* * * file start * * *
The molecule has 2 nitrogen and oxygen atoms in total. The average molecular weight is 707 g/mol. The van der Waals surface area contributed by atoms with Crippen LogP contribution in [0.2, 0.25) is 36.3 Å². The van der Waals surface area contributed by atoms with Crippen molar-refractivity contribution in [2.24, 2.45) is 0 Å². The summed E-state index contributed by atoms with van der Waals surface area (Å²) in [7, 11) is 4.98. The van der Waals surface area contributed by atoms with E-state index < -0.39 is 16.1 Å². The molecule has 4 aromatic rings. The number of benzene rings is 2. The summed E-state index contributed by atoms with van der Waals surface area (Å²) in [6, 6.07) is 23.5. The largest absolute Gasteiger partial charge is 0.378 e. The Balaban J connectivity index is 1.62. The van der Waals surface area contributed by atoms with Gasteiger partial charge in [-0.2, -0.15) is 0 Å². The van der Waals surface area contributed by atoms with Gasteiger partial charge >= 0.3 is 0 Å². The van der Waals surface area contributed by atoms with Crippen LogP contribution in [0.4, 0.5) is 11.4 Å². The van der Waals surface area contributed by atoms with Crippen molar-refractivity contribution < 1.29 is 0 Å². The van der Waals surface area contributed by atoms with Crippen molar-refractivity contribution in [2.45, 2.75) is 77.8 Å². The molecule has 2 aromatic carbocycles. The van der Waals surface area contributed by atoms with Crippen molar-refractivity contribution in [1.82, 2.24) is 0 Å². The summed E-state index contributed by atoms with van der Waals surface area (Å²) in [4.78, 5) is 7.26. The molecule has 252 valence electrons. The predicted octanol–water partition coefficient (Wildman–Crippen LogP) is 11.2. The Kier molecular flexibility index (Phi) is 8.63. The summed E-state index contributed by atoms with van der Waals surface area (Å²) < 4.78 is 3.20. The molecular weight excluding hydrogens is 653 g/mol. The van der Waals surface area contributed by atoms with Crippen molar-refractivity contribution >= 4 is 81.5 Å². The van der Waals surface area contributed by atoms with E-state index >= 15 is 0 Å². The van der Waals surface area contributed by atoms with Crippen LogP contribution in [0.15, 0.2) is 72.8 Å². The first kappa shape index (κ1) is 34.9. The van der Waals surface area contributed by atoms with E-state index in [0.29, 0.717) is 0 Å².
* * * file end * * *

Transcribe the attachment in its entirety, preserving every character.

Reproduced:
The molecule has 2 nitrogen and oxygen atoms in total. The average molecular weight is 707 g/mol. The van der Waals surface area contributed by atoms with Crippen LogP contribution in [0.2, 0.25) is 36.3 Å². The van der Waals surface area contributed by atoms with Crippen molar-refractivity contribution in [2.24, 2.45) is 0 Å². The summed E-state index contributed by atoms with van der Waals surface area (Å²) in [7, 11) is 4.98. The van der Waals surface area contributed by atoms with E-state index < -0.39 is 16.1 Å². The molecule has 4 aromatic rings. The number of benzene rings is 2. The summed E-state index contributed by atoms with van der Waals surface area (Å²) in [6, 6.07) is 23.5. The largest absolute Gasteiger partial charge is 0.378 e. The Balaban J connectivity index is 1.62. The van der Waals surface area contributed by atoms with Gasteiger partial charge in [-0.2, -0.15) is 0 Å². The van der Waals surface area contributed by atoms with Gasteiger partial charge >= 0.3 is 0 Å². The van der Waals surface area contributed by atoms with Crippen LogP contribution in [0.4, 0.5) is 11.4 Å². The van der Waals surface area contributed by atoms with Crippen molar-refractivity contribution < 1.29 is 0 Å². The van der Waals surface area contributed by atoms with Crippen molar-refractivity contribution in [2.45, 2.75) is 77.8 Å². The molecule has 2 aromatic carbocycles. The van der Waals surface area contributed by atoms with Crippen molar-refractivity contribution in [1.82, 2.24) is 0 Å². The summed E-state index contributed by atoms with van der Waals surface area (Å²) in [4.78, 5) is 7.26. The molecule has 252 valence electrons. The predicted octanol–water partition coefficient (Wildman–Crippen LogP) is 11.2. The Kier molecular flexibility index (Phi) is 8.63. The summed E-state index contributed by atoms with van der Waals surface area (Å²) < 4.78 is 3.20. The molecular weight excluding hydrogens is 653 g/mol. The van der Waals surface area contributed by atoms with Crippen molar-refractivity contribution >= 4 is 81.5 Å². The van der Waals surface area contributed by atoms with E-state index >= 15 is 0 Å². The van der Waals surface area contributed by atoms with Crippen LogP contribution in [0.15, 0.2) is 72.8 Å². The first kappa shape index (κ1) is 34.9. The van der Waals surface area contributed by atoms with E-state index in [0.29, 0.717) is 0 Å².